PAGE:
23rd April 2013

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(NASA)  Is the Moon larger when near the horizon? No — as shown above, the Moon appears to be very nearly the same size no matter its location on the sky. Oddly, the cause or causes for the common Moon Illusion are still being debated. Two leading explanations both hinge on the illusion that foreground objects make a horizon Moon seem farther in the distance. The historically most popular explanation then holds that the mind interprets more distant objects as wider, while a more recent explanation adds that the distance illusion may actually make the eye focus differently. Either way, the angular diameter of the Moon is always about 0.5 degrees. In the above time-lapse sequence taken near the end of last year, the Moon was briefly re-imaged every 2.5 minutes, with the last exposure of longer duration to bring up a magnificent panorama of the city of Seattle.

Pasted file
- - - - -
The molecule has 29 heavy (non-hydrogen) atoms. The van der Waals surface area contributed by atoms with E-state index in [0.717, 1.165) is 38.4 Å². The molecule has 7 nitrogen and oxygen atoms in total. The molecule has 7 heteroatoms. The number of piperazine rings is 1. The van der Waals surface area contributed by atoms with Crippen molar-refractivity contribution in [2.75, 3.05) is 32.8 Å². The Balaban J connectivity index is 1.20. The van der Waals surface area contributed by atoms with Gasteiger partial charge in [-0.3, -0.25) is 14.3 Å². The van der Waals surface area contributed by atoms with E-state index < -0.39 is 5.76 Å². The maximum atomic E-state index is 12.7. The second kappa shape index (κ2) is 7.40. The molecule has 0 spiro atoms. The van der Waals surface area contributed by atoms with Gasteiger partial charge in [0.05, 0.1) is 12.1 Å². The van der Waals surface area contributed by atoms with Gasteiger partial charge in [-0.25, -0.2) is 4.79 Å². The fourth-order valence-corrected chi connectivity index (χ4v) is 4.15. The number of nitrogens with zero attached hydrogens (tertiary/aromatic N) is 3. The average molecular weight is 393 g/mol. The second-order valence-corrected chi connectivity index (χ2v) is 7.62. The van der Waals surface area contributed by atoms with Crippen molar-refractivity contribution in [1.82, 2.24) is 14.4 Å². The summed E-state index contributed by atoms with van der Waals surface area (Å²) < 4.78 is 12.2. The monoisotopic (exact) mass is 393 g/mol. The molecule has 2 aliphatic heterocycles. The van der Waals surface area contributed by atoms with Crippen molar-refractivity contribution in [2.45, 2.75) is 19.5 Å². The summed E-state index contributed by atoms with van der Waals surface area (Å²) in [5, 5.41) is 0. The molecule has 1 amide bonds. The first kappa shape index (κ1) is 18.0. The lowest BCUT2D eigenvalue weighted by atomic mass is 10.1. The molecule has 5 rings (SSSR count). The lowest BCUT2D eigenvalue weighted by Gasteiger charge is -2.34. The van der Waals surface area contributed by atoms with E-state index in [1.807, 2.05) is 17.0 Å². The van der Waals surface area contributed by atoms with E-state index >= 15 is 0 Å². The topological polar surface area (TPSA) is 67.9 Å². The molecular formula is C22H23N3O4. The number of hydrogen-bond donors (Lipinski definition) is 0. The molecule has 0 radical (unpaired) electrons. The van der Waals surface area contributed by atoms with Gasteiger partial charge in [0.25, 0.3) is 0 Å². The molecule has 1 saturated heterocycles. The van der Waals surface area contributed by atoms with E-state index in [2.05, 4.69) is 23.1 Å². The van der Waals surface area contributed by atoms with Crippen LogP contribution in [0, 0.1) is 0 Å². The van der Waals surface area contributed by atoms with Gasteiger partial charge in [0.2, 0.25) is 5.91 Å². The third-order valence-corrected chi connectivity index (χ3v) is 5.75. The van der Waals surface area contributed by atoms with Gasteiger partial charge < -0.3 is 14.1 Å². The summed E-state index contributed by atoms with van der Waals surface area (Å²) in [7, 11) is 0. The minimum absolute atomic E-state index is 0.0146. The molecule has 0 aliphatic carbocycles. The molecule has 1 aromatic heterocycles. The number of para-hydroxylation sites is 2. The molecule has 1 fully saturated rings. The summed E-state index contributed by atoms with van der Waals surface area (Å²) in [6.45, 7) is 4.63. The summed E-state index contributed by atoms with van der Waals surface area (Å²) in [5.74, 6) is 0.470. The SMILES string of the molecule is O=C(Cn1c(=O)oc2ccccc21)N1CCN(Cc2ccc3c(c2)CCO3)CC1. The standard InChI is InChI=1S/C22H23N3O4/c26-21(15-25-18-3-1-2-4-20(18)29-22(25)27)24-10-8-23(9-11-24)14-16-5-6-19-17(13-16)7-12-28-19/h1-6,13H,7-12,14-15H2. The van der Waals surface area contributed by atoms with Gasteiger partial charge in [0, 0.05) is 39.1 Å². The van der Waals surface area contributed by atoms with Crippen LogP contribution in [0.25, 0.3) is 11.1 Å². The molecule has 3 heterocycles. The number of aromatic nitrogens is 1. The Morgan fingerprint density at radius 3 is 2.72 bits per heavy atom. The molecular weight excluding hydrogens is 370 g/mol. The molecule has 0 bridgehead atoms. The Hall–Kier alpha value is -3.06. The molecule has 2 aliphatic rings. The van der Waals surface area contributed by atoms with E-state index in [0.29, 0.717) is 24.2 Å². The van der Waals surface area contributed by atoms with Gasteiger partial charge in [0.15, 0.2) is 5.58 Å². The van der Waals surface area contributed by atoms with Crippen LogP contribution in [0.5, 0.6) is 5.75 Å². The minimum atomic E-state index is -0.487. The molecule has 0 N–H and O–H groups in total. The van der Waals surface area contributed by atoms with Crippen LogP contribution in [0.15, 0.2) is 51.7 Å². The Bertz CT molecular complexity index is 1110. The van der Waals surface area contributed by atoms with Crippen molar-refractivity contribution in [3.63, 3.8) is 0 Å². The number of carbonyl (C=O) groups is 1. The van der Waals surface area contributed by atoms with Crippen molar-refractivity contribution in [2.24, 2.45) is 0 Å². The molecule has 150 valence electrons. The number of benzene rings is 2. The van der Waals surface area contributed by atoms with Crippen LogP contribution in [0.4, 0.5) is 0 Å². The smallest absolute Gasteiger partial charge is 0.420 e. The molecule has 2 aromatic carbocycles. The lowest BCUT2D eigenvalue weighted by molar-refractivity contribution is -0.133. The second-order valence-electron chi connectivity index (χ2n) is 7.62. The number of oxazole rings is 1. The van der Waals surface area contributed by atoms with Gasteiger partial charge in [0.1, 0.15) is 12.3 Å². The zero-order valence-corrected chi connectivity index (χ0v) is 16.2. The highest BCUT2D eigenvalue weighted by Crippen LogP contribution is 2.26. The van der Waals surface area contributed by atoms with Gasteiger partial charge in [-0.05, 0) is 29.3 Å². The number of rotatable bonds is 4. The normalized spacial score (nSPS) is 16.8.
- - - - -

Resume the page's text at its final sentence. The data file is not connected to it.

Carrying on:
(NASA)  Is the Moon larger when near the horizon? No — as shown above, the Moon appears to be very nearly the same size no matter its location on the sky. Oddly, the cause or causes for the common Moon Illusion are still being debated. Two leading explanations both hinge on the illusion that foreground objects make a horizon Moon seem farther in the distance. The historically most popular explanation then holds that the mind interprets more distant objects as wider, while a more recent explanation adds that the distance illusion may actually make the eye focus differently. Either way, the angular diameter of the Moon is always about 0.5 degrees. In the above time-lapse sequence taken near the end of last year, the Moon was briefly re-imaged every 2.5 minutes, with the last exposure of longer duration to bring up a magnificent panorama of the city of Seattle.

Tagged: astronomyMoonMoon IllusionSeattle

Source: apod.nasa.gov

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